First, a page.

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Friday Photoshare – Fear

Everything you’ve wanted is on the other side of fear.

Fear of rejection, fear of failure, fear of leaving the comfortable for the unknown, fear of criticism, fear of disappointment, fear of success. These are just a few of the multitude of fears that hold too many of us back.

The thing is, this fear is a cloth we cover and smother ourselves with. Our own hands hold it in place, press it against our faces. If we just open our arms, the cloth can fall away.

Shooting and editing this image was very quick and easy by comparison to many of my other photos! It’s one of the few times I’ve enjoyed using lighting. I think lighting effects can be really cool and I admire many photographers who use lighting well, but it’s usually just not my style. For this image, I knew I wanted deep shadows and bright highlights, so using artificial light worked out well.  Here’s a “diagram” of the two lights and modifiers we used. The text positions and angles represent where the items were set up and how they were oriented.

Although I did edit it a bit to really emphasize the shadows/highlights and add some distressing, here is the image straight out of the camera:

I almost always intentionally underexpose my shots in camera because I know shooting in RAW is incredibly powerful. I would rather pull details out of shadows than try to reclaim them from highlights, and I trust my camera when shooting RAW to still have an amazing amount of detail in the darks. If you’re not shooting RAW and want to learn a bit more, please check out Rose’s post Don’t be Afraid of Shooting RAW.

Alright, let’s move on to the lighting!

We have a Yongnuo speed light and I really can’t recommend them enough. Our other speedlight cost more and doesn’t work as well! The Yonguno model we have contains a built in transceiver, so you can achieve higher synch speeds without having to buy something like a PocketWizard. Translating that into normal English – the flash can speak more effectively to the camera, allowing you to place it wherever you’d like (instead of just sticking it on top of the camera) and use a fast shutter speed. (Okay, maybe that wasn’t totally plain English, but it’s better!) As everyone who’s ever used the built in flash on a camera knows, suddenly shining a bright light straight at your subject usually results in less than stellar photos. Moving the flash off the camera is a big step in the right direction! Then, depending on the effect you’re going for, you will probably also want a “modifier.” Modifiers affect the light in different ways, but many are designed to bounce or reflect light to make it look like you have a large source instead of one small bulb.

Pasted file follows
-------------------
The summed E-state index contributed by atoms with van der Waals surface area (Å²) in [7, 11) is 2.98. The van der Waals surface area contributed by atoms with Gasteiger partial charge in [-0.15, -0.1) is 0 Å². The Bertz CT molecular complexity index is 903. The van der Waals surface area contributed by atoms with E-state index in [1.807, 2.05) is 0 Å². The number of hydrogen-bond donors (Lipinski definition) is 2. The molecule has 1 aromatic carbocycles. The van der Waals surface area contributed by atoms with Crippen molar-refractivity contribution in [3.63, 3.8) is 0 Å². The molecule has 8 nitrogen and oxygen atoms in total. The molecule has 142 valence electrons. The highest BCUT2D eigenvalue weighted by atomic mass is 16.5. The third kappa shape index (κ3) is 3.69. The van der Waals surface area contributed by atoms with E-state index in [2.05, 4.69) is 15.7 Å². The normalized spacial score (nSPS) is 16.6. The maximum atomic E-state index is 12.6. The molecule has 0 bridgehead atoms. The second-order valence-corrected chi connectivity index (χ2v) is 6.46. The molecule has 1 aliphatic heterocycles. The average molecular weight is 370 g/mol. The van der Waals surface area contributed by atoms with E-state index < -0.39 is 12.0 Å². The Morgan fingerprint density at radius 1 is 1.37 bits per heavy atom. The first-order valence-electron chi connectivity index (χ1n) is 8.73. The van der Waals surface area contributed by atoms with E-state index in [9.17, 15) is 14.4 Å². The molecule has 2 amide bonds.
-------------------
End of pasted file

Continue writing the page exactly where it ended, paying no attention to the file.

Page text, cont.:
If you look at the photo, on the right you’ll notice the light is more smooth than on the left – you can see a pretty defined highlight along the left side of the subject. That’s because we used a larger modifier, the Wescott Apollo Orb, on the right (actually my left in real life, but photo right!). On the “left,” we used a smaller modifier, the Wescott Apollo Strip, that’s shaped like a rectangle. It doesn’t diffuse the light as much, so there’s a harsher highlight on that side. If you’re looking to get into lighting, a couple of speedlights and modifiers is more affordable than shelling out for a full-sized strobe right off the bat. You’ll be amazed by the amount of light you can get from a small light source with appropriate modifiers, then you can have fun and create wacky things like this:

It’s my husband’s first self portrait! It’s not really my style, but it’s pretty cool and he’s excited about it. He calls it his RoboCop/Miami Vice photo! (And for any photography people noticing the blown highlights, that was an intentional editing choice, just so ya know.)

Although both of these images were taken at night, when you have a flash that’s capable of “high speed synch,” you can use lights to create effects like this during the day! If you want to know more about lighting, I highly recommend checking out CreativeLive. They have a variety of classes on lighting, including on location lighting, studio lighting, and using speedlights. {Unlike the Amazon links, that one is not an affiliate link! I recommend CreativeLive purely because they’re a website I trust and use myself.}

I really hope you enjoyed this little look at a recent photo and brief discussion of speedlights! If anyone would like a basic primer on speedlights or a more in-depth explanation of what this “high speed synch” and “transceiver” business is, please leave a comment letting me know. =)

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{ 2 comments… add one }
  • Julie February 13, 2017, 21:18

    I used to shoot in RAW but then I got lazy about editing my pics bc of time. Sadly, I am only using my iPhone to take pics for my blog. A total travesty..! This is super informational, thank you!

    • Natashalh February 14, 2017, 07:26

      An Etsy teammate’s e-book is what finally convinced me to take the RAW plunge! She made it seem so simple and unintimidating! She’s updating her book very soon and I should be posting about it.

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